For legal education, the worst may be yet to come

I confess that I'm not one inclined toward the doomsday scenarios concerning legal education. But the decline in LSAT takers, as I blogged about earlier, portends very significant problems for legal education through at least 2017.

Consider below a chart of the LSATs administered, total JD applicants, and total JD matriculants from 2004 through 2014. The 2013 data is not available yet, so I projected it and the 2014 data. I'll discuss the methodology for the projection and figures of note below.

Predicting the future--particularly predicting the future based upon assumptions derived from the recent past--is a particularly perilous task, but I'll assume the responsibility and offer a few thoughts.

LSAT takers have never been a perfect proxy for law school applicants for a number of reasons. For one, some people, once they take the LSAT, decide not to apply to law school. For another, the figures reflect all LSAT takers, first-time takers and repeaters. 

A couple of trends have actually inflated the LSAT taker statistic--or, put better, reflected a much higher number of LSAT takers than those who actually applied for law school. First, self-imposed standards have become much higher for test takers, especially those near the top, and they are frequently not applying to law school after taking the LSAT.  Second, schools were originally required to report the average of admitted students' LSAT scores, but a recent change allowed schools to report the highest LSAT score instead of the average. The result was a sharp increase of LSAT repeaters, inflating the number of LSAT takers compared to the prospective applicant pool.

Compared to the Fall 2004 cycle, when about 68% of LSAT takers translated into JD applicants, the last three cycles have seen about 50-52% of LSAT takers actually apply to law school. I projected that forward. In 2012, we saw 67,900 applicants; projecting to 2013, it would have been 58,760 (the final numbers should be out soon).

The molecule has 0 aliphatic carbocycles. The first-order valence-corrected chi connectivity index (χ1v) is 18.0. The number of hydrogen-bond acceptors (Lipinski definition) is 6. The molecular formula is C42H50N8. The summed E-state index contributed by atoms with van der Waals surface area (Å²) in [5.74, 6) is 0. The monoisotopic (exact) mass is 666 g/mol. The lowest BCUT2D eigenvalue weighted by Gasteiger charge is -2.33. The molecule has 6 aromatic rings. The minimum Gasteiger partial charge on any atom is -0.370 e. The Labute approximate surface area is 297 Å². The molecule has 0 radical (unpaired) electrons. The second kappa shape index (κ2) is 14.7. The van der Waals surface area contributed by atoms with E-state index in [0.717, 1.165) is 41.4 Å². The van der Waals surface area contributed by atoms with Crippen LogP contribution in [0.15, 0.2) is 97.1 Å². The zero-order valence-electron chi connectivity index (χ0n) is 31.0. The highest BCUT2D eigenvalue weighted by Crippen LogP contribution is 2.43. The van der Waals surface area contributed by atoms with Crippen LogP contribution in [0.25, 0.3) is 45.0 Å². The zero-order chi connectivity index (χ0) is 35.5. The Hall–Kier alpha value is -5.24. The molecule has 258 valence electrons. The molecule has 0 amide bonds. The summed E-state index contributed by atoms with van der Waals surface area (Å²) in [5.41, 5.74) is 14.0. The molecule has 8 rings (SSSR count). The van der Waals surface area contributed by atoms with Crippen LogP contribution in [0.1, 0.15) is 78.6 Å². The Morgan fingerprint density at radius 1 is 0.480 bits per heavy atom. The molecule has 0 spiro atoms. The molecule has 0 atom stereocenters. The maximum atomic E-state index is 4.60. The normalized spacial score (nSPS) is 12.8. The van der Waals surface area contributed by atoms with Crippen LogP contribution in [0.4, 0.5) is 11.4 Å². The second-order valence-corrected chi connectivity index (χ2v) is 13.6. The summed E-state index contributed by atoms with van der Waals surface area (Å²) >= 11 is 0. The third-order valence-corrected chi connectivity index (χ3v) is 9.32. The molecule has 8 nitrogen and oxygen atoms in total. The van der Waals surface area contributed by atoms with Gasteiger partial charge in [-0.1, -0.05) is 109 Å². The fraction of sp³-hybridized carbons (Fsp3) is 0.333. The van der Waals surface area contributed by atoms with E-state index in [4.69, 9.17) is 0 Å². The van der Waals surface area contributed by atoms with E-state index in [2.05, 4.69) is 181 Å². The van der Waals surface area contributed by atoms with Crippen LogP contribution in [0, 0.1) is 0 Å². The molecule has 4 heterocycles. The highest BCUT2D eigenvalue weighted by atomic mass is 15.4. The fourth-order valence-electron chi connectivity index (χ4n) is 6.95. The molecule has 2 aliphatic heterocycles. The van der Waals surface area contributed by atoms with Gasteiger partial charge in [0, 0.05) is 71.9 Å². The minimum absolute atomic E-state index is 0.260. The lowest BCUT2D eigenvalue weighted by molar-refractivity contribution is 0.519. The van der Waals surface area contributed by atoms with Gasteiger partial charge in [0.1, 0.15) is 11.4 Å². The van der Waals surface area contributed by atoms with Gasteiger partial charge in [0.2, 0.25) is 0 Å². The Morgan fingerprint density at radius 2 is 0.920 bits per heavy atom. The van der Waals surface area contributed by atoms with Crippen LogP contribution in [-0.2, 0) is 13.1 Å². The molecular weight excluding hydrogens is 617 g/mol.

We have two LSAT tests administered for the 2014 cycle, and two to come. We've seen a roughly 10% decline year-over-year. Projecting that year-over-year decline, we can expect around 101,000 LSATs administered. Assuming another 52% LSAT taker-to-applicant yield, we should expect 52,844 applicants.

What's most striking is that 101,000 is the number of JD applicants in the Fall 2004 cycle.  We're essentially expecting half that number of applicants for the Fall 2014 cycle.

We can also then project JD applicants to JD matriculants (or enrolled students). In 2004, about 48% of all applicants ultimately enrolled in law school. That number quickly increased to around 58-60% for the Fall 2007 through Fall 2010 classes. For the Fall 2011, it was 62%. For the Fall 2012, it was 65%.

I assume that, as the prospective applicant pool continues to shrink, schools are not cutting their class sizes at the same rate. So I assume 68% of applicants enroll in law school for Fall 2013, and 72% for Fall 2014. 

Schools had a fairly consistent number of enrolled students from Fall 2004 through Fall 2008, around 48,000 to 49,000. The peak was in the Fall 2010, with 52,500 enrolled JD students. That declined to 48,700 in Fall 2011, and 44,500 in Fall 2012. I project about 40,200 enrolled in Fall 2013, and about 37,800 enrolled in Fall 2014. 

Note another striking figure: there are probably about 52,500 applicants in the Fall 2014 cycle; there were about 52,500 enrolled first-year JD students in Fall 2010.

That large class from the Fall 2010 cycle has now graduated. Schools are generally smaller now, and continue to have smaller incoming classes each year.  So, why might there be a serious problem through at least 2017? Because the Fall 2014 cycle represents a student body that will graduate in 2017. Another decline in enrollments this year will translate to a decline in class size that will persist until they graduate in 2017. 

Of course, my assumptions could be wrong (and very likely are, to some degree!), or conditions could change. But I think it would be safe to assume that the challenges facing legal education will continue to increase next year. 

(UPDATE: An earlier version of this post had a dotted line as a "projection" for the total LSATs administered in the 2012-2013 cycle. But those figures are actual, not projected, and the graph has been updated to change the dotted line into a solid line.)